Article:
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Easy and Cheap Cybertronian Interiors: Walls, Floors, and Columns.

Folks:

Walls and floors:

Silver and gold posterboard
Old corrugated cardboard
Some sort of glue
A Ball Point Pen

1 - Draw panel lines on the posterboard with a ball-point pen. Make them nice and dark. Use old cartoons for reference. I usually break the whole thing up into a checkerboard of 3" x 3" panels, then subdivide the panels into semi-random rectangular pieces, trying to keep the subpanel joints staggered.

2 - Glue the posterboard to a cardboard back to add stiffness. I used a glue stick. Spray cement would be stronger.

That's all! I like to use contrasting colors for walls and floor. The old cartoon usually showed Autobot walls being orange, and Decepticon walls being purple. I like silver and gold better.

Columns:
Paint paper towel cores with cheap gray paint. I use $3/quart mismixed latex from the paint store, and string them on a broomstick to dry. Then, using a Sharpie pen, add panel lines. I do this in various ways, but a frequent one is to draw parallel rings all the way up the column, then split them with vertical, staggered seams. That's it!

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Archive here: www.blurryrobot.com...B.A. Nebulacus here!
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Old 08-19-2008, 06:18 PM   #25
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Here's how I make speech bubbles in GIMP:























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Old 08-20-2008, 07:25 PM   #26
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Massive shockwave effects you will all hate me for!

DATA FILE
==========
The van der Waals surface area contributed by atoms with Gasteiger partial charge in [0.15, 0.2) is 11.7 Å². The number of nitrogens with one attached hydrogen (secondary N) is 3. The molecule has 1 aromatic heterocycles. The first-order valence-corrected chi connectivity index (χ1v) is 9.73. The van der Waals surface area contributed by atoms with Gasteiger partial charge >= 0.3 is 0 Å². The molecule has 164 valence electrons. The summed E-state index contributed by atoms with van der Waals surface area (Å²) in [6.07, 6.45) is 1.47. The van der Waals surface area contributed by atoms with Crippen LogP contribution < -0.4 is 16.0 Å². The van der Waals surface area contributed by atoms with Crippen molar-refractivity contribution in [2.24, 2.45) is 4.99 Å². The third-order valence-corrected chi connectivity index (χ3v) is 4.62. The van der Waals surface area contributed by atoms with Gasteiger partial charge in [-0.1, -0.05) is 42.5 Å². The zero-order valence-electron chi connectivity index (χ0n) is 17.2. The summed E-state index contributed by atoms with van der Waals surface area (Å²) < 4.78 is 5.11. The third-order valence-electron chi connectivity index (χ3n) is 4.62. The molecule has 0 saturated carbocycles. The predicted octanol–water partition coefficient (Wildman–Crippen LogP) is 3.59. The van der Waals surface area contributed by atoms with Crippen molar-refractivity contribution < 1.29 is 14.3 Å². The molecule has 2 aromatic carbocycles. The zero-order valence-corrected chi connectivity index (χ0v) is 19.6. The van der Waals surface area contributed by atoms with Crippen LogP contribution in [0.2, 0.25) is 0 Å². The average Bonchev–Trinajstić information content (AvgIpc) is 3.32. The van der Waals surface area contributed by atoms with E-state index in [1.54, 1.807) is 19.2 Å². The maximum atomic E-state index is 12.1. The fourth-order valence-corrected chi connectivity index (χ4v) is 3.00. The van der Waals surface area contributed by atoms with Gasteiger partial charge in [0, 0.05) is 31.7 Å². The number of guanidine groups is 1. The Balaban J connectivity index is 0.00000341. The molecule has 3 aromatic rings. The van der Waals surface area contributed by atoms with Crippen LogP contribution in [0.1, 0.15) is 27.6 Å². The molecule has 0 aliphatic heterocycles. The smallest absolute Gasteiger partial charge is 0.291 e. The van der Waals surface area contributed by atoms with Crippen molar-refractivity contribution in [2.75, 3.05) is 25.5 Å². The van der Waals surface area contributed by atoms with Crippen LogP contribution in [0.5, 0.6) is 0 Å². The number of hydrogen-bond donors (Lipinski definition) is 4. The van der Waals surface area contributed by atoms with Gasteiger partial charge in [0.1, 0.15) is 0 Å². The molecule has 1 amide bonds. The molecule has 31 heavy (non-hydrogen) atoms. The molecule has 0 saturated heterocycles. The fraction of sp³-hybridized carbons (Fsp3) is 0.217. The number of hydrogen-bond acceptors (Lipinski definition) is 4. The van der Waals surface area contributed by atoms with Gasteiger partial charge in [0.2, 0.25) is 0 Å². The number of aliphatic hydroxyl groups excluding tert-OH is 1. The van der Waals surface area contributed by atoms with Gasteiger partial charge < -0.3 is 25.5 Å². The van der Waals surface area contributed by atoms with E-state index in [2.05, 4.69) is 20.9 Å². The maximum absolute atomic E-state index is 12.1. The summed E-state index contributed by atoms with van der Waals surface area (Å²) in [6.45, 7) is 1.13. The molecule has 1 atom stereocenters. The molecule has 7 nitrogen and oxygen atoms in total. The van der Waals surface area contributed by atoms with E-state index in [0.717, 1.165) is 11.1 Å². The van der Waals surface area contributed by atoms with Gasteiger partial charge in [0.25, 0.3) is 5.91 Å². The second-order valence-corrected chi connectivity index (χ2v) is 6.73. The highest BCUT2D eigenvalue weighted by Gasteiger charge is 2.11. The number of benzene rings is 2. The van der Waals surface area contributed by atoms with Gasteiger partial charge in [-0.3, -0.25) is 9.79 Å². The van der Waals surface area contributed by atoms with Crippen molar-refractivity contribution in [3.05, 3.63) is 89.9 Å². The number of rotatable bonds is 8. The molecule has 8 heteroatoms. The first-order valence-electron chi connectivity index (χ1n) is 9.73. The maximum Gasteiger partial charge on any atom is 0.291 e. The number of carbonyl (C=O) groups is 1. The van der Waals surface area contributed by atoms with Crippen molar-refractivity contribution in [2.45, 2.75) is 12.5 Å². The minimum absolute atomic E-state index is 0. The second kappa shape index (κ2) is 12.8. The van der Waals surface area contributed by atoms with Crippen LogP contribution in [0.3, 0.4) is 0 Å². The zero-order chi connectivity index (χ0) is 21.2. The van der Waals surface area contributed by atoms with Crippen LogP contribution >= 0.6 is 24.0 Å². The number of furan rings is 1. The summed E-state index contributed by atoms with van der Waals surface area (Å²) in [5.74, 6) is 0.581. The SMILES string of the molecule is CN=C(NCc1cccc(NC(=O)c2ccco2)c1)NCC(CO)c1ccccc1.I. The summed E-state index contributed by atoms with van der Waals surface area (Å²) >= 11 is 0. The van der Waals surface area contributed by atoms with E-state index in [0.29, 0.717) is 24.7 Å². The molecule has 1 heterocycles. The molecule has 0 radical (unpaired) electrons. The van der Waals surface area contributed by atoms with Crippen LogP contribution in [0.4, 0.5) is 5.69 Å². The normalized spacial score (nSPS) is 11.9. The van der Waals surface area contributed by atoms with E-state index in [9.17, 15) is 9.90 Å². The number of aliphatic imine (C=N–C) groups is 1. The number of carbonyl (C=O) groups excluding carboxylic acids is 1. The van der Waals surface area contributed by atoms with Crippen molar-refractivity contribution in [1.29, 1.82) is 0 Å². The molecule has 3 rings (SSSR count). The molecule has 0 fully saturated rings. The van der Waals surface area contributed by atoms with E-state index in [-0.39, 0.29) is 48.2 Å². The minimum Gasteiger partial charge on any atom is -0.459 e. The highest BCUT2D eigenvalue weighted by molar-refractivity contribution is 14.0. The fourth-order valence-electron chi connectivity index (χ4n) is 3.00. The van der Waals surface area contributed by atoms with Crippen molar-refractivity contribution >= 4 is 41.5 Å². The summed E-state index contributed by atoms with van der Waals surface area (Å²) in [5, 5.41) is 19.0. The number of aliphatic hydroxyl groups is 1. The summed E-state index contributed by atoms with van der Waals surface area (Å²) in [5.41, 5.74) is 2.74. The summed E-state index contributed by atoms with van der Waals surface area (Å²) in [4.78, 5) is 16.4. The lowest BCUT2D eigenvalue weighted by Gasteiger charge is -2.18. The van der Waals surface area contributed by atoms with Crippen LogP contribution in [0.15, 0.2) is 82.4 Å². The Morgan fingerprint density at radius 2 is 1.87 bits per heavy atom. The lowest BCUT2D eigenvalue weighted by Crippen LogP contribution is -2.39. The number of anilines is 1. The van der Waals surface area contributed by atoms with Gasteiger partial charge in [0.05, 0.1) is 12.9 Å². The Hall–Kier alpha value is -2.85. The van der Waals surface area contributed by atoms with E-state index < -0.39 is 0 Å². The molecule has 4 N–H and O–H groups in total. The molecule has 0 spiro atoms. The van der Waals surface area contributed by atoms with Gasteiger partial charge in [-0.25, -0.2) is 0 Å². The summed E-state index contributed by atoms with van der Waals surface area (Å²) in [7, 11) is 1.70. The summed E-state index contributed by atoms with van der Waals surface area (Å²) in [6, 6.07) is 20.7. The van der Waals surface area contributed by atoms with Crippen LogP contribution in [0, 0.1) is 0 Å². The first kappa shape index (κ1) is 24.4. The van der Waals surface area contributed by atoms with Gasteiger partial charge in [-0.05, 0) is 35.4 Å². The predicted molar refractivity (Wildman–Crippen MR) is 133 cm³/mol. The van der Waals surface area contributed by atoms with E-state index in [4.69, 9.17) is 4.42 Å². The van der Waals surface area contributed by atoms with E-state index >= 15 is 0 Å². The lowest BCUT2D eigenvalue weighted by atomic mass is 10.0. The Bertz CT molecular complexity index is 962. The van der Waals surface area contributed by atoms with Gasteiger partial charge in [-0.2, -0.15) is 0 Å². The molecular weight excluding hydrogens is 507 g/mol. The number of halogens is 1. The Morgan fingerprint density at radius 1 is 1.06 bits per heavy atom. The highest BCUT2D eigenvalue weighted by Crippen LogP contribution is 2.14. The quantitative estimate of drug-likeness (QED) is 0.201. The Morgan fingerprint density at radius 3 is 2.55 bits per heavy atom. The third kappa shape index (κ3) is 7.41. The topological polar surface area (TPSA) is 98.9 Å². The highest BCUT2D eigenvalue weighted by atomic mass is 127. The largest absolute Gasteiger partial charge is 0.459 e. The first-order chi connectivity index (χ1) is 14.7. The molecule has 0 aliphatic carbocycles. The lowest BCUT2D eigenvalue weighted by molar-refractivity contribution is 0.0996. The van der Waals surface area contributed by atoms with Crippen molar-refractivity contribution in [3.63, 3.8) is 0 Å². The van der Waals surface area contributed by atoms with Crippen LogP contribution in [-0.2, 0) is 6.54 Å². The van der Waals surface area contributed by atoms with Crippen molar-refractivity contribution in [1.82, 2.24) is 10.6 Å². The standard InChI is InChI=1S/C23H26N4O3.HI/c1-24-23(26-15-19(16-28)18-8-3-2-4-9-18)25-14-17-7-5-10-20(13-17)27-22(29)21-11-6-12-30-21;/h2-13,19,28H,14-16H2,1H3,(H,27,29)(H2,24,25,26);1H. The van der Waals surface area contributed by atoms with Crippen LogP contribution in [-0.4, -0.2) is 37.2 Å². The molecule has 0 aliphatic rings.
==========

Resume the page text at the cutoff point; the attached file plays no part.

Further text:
Quote:
Originally Posted by Otispq View Post
Photoshop Index
Explosions/Fire
And why? Because Bryce 3D users are much rarer than Photoshop users.

Programs used: Photoshop CS2, Bryce 5

It was requested of me to make a tutorial about how to make the shockwave effect as seen in this panel of my comic, Prime Time!

Sadly, I don't have the pictures from that phase of my comic anymore, so I can't use the originals to recreate it. So instead, I'm going to use a completely new picture.



Assisting me today is Figma Saber. (isn't she just so darn helpful?) Oh yeah, and Landmine. I'm sure he loses this battle.

The first thing I'm going to do is prep this picture for the effect. I start by using the Quick Selection mode to select my characters.



And then, using techniques similar to what was discussed by ZUDON and DilaZirK, I will add a radial blur technique.



Next, I boot up Bryce 5. This is sort of my trump card, because it's a really easy to use, low end 3D design program, suitable for adding a little extra snazz to a webcomic.

Once booted up, it will automatically place me in a blank environment. The thumbnail in the top left hand corner is the preview shot, if I were to render this scene right now, that's how it would look.

Most of the controls on the left side have to do with camera positioning, and I'm not going to move anything, so that's unnecessary.



My first step is to prepare the scenery. Thankfully, they already have more presets than you can shake a stick at, and one of them just happens to be a blank black environment, with no shading, fog, or atmosphere. If there were anything in my background, it wouldn't be useful to me for compositing.